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17.11.2011 Travel & Tourism

Aviation experts discuss satellite technology in navigation service

By Ghana l Daily Graphic
The safety of the air space depends on maintenance and constant radio communication and navigational aids.
LISTEN NOV 17, 2011
The safety of the air space depends on maintenance and constant radio communication and navigational aids.

Aviation experts and stakeholders in Africa are meeting at De Holiday Inn Hotel in Accra to deliberate on how to enhance air navigation service delivery through satellite technology.

The five-day 19th Satellite Network Management Committee meeting, under the auspices of the Ghana Civil Aviation Authority (GCAA), will also discuss some emerging security concerns in the aviation industry with the view to addressing them.

Furthermore, it will deliberate on the re-engineering of the African Indian Ocean Region Satellite Network (AFISNET) to make it more relevant to the needs of the aviation industry.

Opening it, the Deputy Minister of Transport, Mrs Dzifa Attivor, underlined the need to train, equip and motivate the technical staff in the aviation industry to enable them to give their best and ensure safety and efficiency in air operations.

“The safety and efficiency of international civil aviation depends primarily on the skills of the personnel who manage, operate and maintain its systems. These professionals must not only possess high individual skills but, in order for an international system to function safely and efficiently, they must also be able to work together as an international team,” she noted.

She said much as technology existed now to create a seamless global navigation system, that environment would require more than technology to function effectively.

“It will require an international team that is competent to perform its job in such an environment,” she said.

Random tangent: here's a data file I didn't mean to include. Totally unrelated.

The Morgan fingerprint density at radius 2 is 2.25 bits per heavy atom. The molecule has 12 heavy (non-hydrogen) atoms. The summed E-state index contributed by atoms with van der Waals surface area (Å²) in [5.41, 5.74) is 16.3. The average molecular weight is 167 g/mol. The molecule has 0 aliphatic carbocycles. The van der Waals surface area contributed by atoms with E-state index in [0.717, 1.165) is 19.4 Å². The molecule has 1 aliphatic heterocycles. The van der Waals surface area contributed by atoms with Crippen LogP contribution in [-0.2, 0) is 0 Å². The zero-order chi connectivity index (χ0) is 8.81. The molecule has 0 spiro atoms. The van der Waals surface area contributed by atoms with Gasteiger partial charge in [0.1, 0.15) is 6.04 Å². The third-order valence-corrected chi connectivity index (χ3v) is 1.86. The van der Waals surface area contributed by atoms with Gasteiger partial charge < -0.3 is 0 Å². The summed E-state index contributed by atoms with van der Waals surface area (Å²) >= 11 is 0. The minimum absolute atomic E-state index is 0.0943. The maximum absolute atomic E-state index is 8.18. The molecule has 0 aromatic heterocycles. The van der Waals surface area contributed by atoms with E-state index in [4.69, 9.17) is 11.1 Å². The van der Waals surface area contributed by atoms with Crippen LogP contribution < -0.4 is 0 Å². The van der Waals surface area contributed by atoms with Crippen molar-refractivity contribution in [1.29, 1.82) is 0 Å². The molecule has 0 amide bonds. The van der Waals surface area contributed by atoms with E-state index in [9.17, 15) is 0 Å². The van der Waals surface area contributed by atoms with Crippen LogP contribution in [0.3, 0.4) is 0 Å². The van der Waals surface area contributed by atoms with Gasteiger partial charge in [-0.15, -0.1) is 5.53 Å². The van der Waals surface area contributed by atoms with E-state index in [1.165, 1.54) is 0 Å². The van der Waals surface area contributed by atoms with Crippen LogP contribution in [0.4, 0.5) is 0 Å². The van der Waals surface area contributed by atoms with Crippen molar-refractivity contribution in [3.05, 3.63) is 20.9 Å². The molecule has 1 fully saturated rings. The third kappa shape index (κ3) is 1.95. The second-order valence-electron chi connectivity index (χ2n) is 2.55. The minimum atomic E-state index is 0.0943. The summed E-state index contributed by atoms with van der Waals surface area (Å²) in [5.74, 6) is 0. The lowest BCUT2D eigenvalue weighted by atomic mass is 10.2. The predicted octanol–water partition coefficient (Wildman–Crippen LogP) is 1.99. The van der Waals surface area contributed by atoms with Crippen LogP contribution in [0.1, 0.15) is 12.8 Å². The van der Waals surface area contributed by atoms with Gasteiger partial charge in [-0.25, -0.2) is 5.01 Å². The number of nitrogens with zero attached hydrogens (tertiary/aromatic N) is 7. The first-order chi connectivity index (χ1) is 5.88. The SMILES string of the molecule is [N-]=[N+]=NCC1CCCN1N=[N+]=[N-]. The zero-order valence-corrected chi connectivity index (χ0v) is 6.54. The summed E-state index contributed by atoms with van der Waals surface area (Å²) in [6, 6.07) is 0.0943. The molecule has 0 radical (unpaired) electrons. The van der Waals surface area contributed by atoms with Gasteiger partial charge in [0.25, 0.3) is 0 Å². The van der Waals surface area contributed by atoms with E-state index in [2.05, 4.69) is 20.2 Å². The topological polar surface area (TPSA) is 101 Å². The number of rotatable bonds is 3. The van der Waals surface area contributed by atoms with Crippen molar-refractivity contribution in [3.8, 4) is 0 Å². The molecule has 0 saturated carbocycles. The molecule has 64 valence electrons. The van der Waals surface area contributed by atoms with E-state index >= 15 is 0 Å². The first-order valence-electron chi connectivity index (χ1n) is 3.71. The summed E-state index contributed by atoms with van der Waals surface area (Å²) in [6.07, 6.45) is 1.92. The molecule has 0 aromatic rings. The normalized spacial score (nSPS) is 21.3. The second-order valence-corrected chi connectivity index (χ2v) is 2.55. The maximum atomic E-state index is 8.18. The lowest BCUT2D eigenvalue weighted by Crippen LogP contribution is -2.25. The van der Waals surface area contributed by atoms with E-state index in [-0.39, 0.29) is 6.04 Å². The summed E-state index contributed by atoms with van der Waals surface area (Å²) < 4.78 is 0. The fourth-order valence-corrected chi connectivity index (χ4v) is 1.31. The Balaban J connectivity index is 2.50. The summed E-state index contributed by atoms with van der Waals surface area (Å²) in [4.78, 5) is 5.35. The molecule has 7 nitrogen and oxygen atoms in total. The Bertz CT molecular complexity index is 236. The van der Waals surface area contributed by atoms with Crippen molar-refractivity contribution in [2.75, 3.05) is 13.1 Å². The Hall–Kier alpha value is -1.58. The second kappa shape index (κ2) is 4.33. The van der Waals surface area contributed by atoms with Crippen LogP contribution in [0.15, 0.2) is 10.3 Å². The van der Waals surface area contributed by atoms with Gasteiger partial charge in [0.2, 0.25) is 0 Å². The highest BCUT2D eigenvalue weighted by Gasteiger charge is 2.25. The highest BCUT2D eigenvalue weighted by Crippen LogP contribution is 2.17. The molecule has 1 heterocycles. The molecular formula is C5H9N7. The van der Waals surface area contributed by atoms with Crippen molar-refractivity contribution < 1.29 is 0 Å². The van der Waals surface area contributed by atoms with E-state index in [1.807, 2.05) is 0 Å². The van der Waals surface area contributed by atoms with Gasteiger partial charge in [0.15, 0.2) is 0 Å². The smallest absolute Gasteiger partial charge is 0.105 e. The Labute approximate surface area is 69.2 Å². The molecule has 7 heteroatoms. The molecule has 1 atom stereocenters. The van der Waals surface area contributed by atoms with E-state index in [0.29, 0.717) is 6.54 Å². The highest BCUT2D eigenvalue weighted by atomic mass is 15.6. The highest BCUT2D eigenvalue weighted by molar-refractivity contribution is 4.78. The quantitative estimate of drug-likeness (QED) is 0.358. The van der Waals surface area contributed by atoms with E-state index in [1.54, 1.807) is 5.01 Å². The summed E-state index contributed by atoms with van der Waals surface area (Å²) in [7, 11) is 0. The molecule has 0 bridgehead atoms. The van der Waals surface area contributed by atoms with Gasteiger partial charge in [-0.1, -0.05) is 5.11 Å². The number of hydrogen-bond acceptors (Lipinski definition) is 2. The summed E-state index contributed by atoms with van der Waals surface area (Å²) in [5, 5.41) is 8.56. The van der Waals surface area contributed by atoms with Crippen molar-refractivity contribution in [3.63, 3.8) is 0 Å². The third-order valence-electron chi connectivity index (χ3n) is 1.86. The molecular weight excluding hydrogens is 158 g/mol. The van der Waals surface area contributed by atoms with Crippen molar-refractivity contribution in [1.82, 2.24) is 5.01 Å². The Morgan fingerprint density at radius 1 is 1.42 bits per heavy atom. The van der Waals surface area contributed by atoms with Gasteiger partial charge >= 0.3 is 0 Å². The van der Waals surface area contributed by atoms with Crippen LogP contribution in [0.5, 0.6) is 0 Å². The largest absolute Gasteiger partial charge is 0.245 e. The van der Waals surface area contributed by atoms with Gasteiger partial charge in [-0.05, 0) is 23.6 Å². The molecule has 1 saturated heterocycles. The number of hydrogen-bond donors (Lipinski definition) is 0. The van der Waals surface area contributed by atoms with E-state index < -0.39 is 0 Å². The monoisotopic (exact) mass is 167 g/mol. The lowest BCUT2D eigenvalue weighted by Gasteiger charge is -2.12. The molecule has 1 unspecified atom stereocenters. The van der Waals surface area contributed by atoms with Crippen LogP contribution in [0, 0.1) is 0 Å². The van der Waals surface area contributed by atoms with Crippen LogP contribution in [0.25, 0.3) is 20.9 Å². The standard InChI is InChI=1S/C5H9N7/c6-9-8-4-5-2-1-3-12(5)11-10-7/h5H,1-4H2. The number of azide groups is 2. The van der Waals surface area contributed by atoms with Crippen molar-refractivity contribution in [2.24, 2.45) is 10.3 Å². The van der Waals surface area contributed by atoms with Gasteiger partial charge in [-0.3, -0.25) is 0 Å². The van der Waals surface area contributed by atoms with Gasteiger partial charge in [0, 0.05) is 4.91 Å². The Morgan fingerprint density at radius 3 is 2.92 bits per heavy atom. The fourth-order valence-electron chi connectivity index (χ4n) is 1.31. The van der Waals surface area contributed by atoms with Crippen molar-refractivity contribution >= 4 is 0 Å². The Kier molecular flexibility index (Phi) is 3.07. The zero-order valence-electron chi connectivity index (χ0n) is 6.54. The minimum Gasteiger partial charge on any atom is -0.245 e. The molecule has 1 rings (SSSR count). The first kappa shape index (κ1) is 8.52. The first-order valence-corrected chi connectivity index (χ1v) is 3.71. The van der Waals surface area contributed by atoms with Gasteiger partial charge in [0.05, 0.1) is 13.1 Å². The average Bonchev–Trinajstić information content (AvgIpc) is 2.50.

Mrs Attivor commended the member administrations of AFISNET for their efforts at ensuring air safety but urged them to brace themselves up for the challenges ahead.

In a welcome address, the Director-General of the GCAA, Air Commodore Kwame Mamphey, noted that the safety of the air space depended on the integrity, maintenance and availability of numerous radio communication and navigational aids, as well as the expertise of the engineers, technical and air traffic personnel who managed, operated and maintained the facilities.

He said the establishment of AFISNET had greatly enhanced the dissemination of flight-related data within the West and Central African sub-region.

Air Commodore Mamphey urged the participants to consider how best to consolidate air navigation services among a small number of regionally organised centres to ensure the effective implementation of a seamless air space to deliver cost reduction.

“I will entreat you to dispassionately discuss issues and aim at arriving at the most efficient, effective and reliable solutions for the mutual benefit of our administrations, as well as the user community,” he told the participants.

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